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Media's election coverage confusing and lacks quality - MMA

As the South African general elections draw near, the media has stepped up its coverage. The Media Monitoring Africa (MMA), which monitors media content, has however expressed concern about the lack of quality of election stories that it feels confuse audiences.

After its April 8 monitoring of Business Day, Daily Sun, e.tv primetime news, SABC3 primetime news, Sowetan, The Citizen and The Star, the MMA said last week that most of their election reports were one-sided, confusing, uncontextualised, and failed to educate audiences.

“I think the issue is more about quality,” MMA research manager Sandra Roberts told Bizcommunity.com on Sunday 12 April. “The quality of the stories was insufficient to explain the situation fully to the audience. For the Sapa one, I think the headline given by The Citizen [“Race moves voters”] was a poor choice.”

Roberts called on the media to produce stories that inform voters about issues and party manifestoes. She explained: “Have some stories that inform voters about what voting entails, why everyone's vote counts. The fact that the majority party is strong doesn't mean that your vote doesn't count (whether you support the majority party or otherwise).

“There has been some coverage about vote buying, in the form of food and other supplies to desperate people. That was good, and there was some follow-up, but what about allegations of intimidation of both voters and party candidates? If Cope's allegations of bribery and intimidation by ANC are true, this would make a good story, and would fulfil media's role as a watchdog. If the allegations are false, that is also of interest to readers.”

Roberts attributed the problem to lack of skills, general knowledge and lack of editorial commitments to elections. She said: “I have yet to see any story explaining why we have by-elections or what happens when you vote (that you make two crosses) or how the president is elected. These are important things to write about and educate voters.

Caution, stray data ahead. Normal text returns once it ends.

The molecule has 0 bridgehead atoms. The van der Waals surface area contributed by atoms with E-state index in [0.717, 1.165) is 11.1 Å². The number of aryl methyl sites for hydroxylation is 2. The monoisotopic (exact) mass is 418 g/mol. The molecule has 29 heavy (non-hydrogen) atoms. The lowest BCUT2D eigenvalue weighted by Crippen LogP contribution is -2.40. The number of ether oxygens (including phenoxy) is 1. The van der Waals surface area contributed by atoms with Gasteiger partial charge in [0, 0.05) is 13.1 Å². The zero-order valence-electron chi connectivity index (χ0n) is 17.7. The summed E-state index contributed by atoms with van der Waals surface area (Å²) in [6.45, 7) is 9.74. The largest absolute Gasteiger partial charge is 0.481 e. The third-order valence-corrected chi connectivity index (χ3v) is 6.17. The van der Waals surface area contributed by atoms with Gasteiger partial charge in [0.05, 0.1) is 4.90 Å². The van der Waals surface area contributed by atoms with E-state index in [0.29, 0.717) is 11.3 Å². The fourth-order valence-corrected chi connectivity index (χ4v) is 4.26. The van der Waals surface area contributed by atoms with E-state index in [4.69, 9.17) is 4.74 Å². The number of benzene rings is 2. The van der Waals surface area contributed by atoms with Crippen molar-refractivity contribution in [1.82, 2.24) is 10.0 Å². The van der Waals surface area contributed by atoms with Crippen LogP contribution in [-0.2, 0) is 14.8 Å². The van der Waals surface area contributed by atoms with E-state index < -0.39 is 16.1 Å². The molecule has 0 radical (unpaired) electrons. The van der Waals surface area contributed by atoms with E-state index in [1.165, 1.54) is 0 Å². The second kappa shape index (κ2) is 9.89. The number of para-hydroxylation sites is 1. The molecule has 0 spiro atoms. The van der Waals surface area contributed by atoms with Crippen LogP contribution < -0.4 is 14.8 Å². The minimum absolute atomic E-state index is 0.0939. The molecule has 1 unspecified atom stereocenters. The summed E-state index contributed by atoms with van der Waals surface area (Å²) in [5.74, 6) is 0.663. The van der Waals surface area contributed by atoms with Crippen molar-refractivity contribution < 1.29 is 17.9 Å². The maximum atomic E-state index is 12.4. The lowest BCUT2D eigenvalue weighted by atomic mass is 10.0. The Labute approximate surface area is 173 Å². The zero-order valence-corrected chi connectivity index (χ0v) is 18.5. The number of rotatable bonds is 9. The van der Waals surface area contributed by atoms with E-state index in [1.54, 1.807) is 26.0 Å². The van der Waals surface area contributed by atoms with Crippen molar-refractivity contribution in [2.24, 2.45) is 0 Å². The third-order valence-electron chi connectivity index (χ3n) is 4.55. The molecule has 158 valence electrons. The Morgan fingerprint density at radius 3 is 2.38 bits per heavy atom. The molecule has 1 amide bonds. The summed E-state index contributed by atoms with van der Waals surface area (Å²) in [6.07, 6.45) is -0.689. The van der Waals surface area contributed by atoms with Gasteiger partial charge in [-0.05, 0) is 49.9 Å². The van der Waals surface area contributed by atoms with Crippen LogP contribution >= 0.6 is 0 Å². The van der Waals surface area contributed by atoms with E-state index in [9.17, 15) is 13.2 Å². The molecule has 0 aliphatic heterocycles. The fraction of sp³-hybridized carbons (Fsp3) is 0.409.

“I think there may be an idea that everyone knows about voting and that media are unlikely to influence the election results. And it is arguable that media should want to influence the election results.

“However, media is one of the only mediums of communication between parties and voters, and it is often too easy on politicians, avoiding the difficult questions and allowing parties the space for campaigning, for which they would otherwise have to pay.”

Furthermore, the MMA said that it has noticed such trends in the previous election coverage, where the pattern was also very much a case of covering prominent people more than issues of interest to the voters.

“We saw it again this election with a large portion of the coverage going to Jacob Zuma and the NPA case. While this is interesting, the unfinished nature of the situation means that it is unlikely to sway voters. In fact, it may rather encourage people not to vote.”

Several attempts to get comment from ‘guilty' news managers were unsuccessful because of the Easter holidays.

However, a news writer who spoke on condition of anonymity said: “I understand the MMA's concern, but it is not that because we don't have skills. Editors put us under tremendous pressure and sometimes we don't have time to get comment from the other side.

“Besides, getting comment from politicians proves difficult than anyone can imagine. They keep you waiting and sending you from pillar to post, while your deadline is getting near.”

About Issa Sikiti da Silva

Issa Sikiti da Silva is a winner of the 2010 SADC Media Awards (print category). He freelances for various media outlets, local and foreign, and has travelled extensively across Africa. His work has been published both in French and English. He used to contribute to Bizcommunity.com as a senior news writer.

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